Woman sipping tea in her kitchen.

“Don’t let your mind bully your body into believing it must carry the burden of its worries.” — Astrid Alauda

Demanding work, harmful habits, and lack of sleep all contribute to high stress levels. Life’s demands and the human drive for success make it difficult for many people to simply slow down and take a deep breath without worrying or feeling stressed. That’s why it’s a great time to talk about how you can simply and easily let go of the things you have no control over. Here are 7 easy ways you can stop worrying and create a safe and serene home.


Your home is meant to be a sanctuary—a place to rest and feel safe from the daily demands on your time and energy. And yet a Statista survey found that 63% of U.S. workers regularly engage in unhealthy behaviors at home to relieve work-related stress.

Those activities include drinking too much and crying … which seems like the lesser of two evils … but if your work is so stressful that it’s making you cry, that seems like a big red flag that something is very wrong.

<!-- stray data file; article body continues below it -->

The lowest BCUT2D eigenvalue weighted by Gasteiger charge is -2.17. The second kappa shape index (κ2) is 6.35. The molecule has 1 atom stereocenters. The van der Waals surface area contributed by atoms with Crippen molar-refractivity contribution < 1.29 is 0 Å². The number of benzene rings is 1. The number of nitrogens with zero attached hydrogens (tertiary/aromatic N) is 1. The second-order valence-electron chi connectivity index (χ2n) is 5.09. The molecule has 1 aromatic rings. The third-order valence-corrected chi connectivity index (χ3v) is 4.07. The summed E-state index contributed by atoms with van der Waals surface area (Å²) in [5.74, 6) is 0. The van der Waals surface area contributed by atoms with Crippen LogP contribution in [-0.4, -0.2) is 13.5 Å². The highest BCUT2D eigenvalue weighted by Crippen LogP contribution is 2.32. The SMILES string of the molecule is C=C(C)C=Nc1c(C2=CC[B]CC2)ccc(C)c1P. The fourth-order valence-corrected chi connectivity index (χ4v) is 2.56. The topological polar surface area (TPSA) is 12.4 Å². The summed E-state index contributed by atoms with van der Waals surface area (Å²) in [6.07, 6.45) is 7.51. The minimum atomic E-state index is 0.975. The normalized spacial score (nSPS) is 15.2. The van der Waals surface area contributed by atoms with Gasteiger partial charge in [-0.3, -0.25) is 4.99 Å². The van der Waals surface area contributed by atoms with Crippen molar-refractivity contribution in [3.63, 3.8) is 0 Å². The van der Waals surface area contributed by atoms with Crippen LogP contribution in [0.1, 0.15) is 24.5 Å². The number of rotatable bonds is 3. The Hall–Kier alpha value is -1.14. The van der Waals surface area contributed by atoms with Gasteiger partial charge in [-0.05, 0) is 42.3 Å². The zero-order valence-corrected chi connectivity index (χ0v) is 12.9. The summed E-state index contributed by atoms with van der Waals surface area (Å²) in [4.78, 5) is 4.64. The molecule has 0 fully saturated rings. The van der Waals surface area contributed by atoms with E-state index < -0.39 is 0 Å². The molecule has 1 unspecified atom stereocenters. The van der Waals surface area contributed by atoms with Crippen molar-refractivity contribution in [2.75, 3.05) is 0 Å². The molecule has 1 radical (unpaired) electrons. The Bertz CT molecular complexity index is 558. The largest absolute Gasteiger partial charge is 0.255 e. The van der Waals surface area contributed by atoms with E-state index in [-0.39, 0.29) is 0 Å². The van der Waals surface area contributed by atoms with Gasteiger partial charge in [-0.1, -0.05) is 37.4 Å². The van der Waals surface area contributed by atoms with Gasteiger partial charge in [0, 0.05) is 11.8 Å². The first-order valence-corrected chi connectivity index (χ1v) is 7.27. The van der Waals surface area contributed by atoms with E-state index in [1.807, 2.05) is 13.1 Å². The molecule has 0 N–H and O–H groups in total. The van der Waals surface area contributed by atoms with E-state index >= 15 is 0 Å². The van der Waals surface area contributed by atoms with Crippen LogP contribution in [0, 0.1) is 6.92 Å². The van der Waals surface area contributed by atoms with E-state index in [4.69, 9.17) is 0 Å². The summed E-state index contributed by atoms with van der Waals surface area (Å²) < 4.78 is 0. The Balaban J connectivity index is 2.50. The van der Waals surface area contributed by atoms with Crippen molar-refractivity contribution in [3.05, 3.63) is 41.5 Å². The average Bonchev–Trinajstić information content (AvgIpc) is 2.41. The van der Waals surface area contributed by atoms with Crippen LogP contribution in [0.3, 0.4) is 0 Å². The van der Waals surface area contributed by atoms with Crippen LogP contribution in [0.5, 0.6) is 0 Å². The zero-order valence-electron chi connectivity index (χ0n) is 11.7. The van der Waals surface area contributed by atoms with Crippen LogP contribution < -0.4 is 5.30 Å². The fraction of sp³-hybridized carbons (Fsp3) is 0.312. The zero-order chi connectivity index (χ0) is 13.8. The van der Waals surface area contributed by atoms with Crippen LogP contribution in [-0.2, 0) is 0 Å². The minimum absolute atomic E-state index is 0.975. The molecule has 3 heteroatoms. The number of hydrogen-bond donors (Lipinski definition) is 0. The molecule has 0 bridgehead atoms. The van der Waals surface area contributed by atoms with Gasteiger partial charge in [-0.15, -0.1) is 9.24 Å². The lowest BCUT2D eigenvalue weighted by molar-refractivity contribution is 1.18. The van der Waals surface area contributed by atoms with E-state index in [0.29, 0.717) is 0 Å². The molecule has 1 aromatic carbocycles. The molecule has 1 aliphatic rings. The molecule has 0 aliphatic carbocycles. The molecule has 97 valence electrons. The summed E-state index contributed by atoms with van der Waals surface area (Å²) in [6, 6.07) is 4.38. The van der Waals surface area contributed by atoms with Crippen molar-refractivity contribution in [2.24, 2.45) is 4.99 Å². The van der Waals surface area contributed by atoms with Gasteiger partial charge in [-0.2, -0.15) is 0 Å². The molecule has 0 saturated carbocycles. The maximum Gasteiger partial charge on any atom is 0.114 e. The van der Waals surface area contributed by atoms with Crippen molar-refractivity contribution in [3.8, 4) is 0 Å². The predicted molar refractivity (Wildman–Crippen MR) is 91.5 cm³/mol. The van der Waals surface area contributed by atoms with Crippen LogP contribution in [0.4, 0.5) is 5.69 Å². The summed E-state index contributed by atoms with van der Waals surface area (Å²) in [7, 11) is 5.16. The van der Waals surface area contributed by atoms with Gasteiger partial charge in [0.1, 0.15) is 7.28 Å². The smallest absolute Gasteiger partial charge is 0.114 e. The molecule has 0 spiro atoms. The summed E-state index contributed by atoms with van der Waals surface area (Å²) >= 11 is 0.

What we know is that these unhealthy behaviors make matters worse—they add stress to your body and your mind even as you’re doing them … on top of the stress you were already feeling.

It’s a frustrating irony that the actions you may be taking to let off steam or relieve that extra pressure from work are in fact hurting you, too.

And if there’s clutter at home, that also adds to the pressure and stress.

It almost makes you want to do nothing … which could be your secret way out!

A mindful doing nothing instead of an angry or defeated doing nothing is actually a great place to start.

Make a commitment to maintain your home’s tranquility by consciously leaving the day’s worries at the door.

If you follow a particular religion, get yourself a “God” box and if you don’t, make a “worry” box and keep it just outside your front door. Then, before you enter your home, either literally or figuratively deposit your worries into the box.

Keep a pen and paper handy so you can write down your worries and deposit them so you can leave them behind you when you come home.

I’ve done this for years and it works.


And that goes for mental clutter as well as physical clutter.

It costs absolutely nothing to make a few good choices when you get home and the ROI on those choices will probably outperform any of your other investments.

Right after you deposit your worries in your box, take a breath before walking through your front door.